Area vets honor fallen comrades
On a cool, overcast Memorial Day, veterans conducted three ceremonies to honor local servicemen and women who either died during war or in peacetime.
In an unique time-honored tradition in the Lahontan Valley, members from the Veterans of Foreign Wars Post 1002 and its Ladies Auxiliary, American Legion Post 16 and Ladies Auxiliary, Fleet Reserve Association 192 and the High Desert League Detachment of the U.S. Marine Corps placed flowers or wreaths in front of monuments dedicated to more than several thousand veterans interred at three cemeteries — Fallon Cemetery, the Fallon Paiute Shoshone Cemetery and The Gardens.
Cristoph Harper of the VFW welcomed visitors to each cemetery’s solemn ceremony to commemorate the men and women who served in all wars.
As the military service organizations traveled from one cemetery to another to pay their respects, Native Americans were pleased to hear of a movement in Washington, D.C., to construct a monument honoring the hundreds of thousands of American Indians who served in the military during all wars dating back to the fight for independence from England in the 1770s. Legislation has been presented in the U.S. Senate for the National Museum of the American Indian to use private funding for a memorial to be located on the National Mall. Supporters said the memorial would help raise awareness of the role the American Indian played in the nation’s history and especially during wartime.
Standing quietly by his brother’s grave, Merlin Dixon said the memorial would honor all Native Americans who served in defense of the United States.
“It’s long overdo,” he said. “It would be a honorable recognition for their duty and responsibility to serve in all the armed forces.”
His brother, Dorlan, enlisted in the U.S. Navy as an 18-year-old ready to see the world and learn a trade. His life was cut short on Oct. 27, 1963, when he was on leave from the USS Piedmont in a fatal automobile accident that also killed his cousin.
Linda Oxborrow, one of Dorlan’s two sisters, said the memorial in the nation’s capital would recognize those who rightfully deserved it.
“So many young Indian men and women have made a decision to be in the military,” Oxborrow explained. “Now, the next generation, many of them are in Junior ROTC.”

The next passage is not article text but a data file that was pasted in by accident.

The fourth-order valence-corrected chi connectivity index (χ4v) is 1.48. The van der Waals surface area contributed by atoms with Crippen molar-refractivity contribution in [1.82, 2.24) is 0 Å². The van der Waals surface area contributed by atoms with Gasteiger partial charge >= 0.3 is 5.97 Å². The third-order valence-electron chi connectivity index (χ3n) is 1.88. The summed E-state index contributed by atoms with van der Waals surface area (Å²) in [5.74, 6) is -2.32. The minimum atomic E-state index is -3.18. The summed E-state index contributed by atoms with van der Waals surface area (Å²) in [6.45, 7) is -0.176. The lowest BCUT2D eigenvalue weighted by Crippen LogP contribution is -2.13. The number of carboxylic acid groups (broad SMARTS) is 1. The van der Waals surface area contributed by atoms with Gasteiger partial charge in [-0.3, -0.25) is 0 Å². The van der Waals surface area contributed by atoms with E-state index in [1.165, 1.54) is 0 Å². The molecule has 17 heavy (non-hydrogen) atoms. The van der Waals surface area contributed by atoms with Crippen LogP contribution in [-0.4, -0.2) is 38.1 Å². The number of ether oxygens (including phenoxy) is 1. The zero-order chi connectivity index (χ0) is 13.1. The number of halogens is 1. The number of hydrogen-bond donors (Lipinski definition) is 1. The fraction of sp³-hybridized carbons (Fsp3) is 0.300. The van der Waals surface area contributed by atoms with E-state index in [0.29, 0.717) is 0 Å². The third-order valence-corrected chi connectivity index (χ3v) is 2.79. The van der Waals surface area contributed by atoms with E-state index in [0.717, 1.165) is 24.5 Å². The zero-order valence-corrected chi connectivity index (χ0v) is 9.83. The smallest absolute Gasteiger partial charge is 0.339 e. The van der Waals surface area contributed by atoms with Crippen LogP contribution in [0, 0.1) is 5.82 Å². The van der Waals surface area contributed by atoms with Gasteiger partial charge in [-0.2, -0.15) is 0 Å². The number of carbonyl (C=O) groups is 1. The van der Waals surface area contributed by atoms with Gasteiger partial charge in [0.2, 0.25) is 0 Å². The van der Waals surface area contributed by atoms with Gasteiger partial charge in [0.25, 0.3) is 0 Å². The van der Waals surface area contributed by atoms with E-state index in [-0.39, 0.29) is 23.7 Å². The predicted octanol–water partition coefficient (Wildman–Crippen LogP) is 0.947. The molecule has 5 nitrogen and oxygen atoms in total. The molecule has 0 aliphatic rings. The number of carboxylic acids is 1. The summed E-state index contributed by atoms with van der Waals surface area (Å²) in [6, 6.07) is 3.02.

Oxborrow said people must remember their loved ones and friends who also gave their lives fighting for their country. Oxborrow said she has a grandson, Thomas Summerbell II, currently serving in the Wyoming National Guard. Eventually, he would like to follow in his great great-grandfather’s footsteps to become a doctor in Fallon.
Fallon Paiute Shoshone Tribal Chairman Len George, who took office in late 2012, spent eight years on active duty in the U.S. Army.
“We honor our fellow vets who are now serving in the armed service and to the individuals who made the ultimate sacrifice,” he stressed.
George, who was an aviation operations specialist, said a monument erected to honor Native Americans who enlisted in the military would be important in honoring their achievements.
Likewise, another Army veteran, Jeanine Rambeau, also said the monument is overdo. Rambeau was in the Army from 1993-1997. During previous wars like Vietnam and Korea, Rambeau said the American Indian did not receive proper recognition.
“The Native Americans hadn’t really been recognized for the job they have done in the armed services,” she said.
Now, she said more American Indians have been accepted because of their involvement in Iraq and Afghanistan.
Jim Babb, commander of the Fallon American post, said it would be a honor for the American Indian to have a monument.
“The Native Americans want their own monument and that’s outstanding,” he said. “Every culture helped in one way or another.”
Pat LeClaire, president of the FRA, agreed.
“If they’re willing to build a monument to their fallen heroes,” said LeClaire, “then it should be done.”